Cordier, Sinica, col. 4396; Czech, Asian, 77; Marshall (1977) 2059; Yakushi (3rd ed.) F43a.

110. FISHER, James. The Shell Bird Book. Ebury Press and Michael Joseph. 1966.


8vo. original cloth and wrapper, maps to endpapers; pp. 344, 20 colour photographs, numerous b&w illustrations; wrapper price-clipped, occasional spotting, very good.

First edition. A popular ornithologist’s guide, including chapters on birds in art and literature and on bird-watchers themselves.

111. FITZGERALD, F. Scott. The Great Gatsby. new York: Charles Scribner’s Sons. 1925.


crown 8vo. Finely bound by The chelsea Bindery in full dark green morocco, single gilt fillet border to sides, gilt panelled spine, gilt turn-ins, marbled endpapers, all edges gilt; a fine copy.

First edition. Francis Ford coppola wrote the screenplay for the 1974 film adaptation starring Robert Redford.

112. FLECKER, James Elroy (author). Thomas MACKENZIE (illustrator). hassan. London; William Heinemann Ltd. 1924. £148

imperial 8vo. original bright red cloth pictorially blocked and lettered in gilt to upper board and spine, top edge gilt, pictorial endpapers; pp. [viii] + 155; with 12 delightful mounted coloured plates; a little light spotting, spine slightly sunned, otherwise a very good copy.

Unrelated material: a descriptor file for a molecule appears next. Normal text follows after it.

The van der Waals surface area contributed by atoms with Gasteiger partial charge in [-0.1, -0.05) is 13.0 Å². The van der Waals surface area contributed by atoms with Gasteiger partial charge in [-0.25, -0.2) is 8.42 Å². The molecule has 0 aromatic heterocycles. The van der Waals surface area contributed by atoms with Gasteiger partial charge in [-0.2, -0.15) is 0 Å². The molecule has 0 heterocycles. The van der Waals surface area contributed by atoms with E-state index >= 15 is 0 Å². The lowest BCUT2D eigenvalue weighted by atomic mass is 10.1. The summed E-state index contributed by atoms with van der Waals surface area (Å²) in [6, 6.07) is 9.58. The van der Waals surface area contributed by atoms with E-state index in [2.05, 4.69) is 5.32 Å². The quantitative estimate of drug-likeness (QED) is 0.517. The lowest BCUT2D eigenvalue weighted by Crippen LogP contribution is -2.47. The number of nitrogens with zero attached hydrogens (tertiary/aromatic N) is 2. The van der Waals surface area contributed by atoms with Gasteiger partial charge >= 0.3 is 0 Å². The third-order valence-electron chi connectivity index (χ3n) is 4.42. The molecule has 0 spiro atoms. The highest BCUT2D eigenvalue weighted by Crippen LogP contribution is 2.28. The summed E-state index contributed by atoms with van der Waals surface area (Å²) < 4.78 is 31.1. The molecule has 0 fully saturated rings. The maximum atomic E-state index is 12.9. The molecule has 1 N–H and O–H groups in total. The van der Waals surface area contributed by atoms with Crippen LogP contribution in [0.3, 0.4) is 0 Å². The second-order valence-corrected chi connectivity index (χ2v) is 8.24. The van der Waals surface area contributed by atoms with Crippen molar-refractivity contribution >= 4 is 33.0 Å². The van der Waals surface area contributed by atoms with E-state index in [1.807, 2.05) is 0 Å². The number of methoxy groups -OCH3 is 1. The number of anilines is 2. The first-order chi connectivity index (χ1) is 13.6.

First edition illustrated thus. Hassan, or to give it its full title: Hassan, The Story of Hassan of Bagdad and How He Came to Make the Golden Journey to Samarkand is set in the time of the legendary caliph haroun ar Raschid and tells the tale of the lowly market sweet-seller hassan, who becomes involved in the corrupt court of the caliph while pursuing his love interest Yasmin. Disillusioned by displays of sadism and cruelty the main protagonist eventually escapes with the court poet on the golden road to Samarkand. This play was first performed in 1923, to great acclaim, despite attracting the attentions of the then Lord chamberlain who struggled to give it a licence, due to the finer sensitivities of the time. it is written in rich, flowery and poetic language and was heavily influenced by the Aesthetic movement of the 1890s.

FLEminG’S cLASSic AccoUnT oF hiS 3,500-miLE JoURnEY FRom BEiJinG To SRinAGAR, LimiTED To 150 coPiES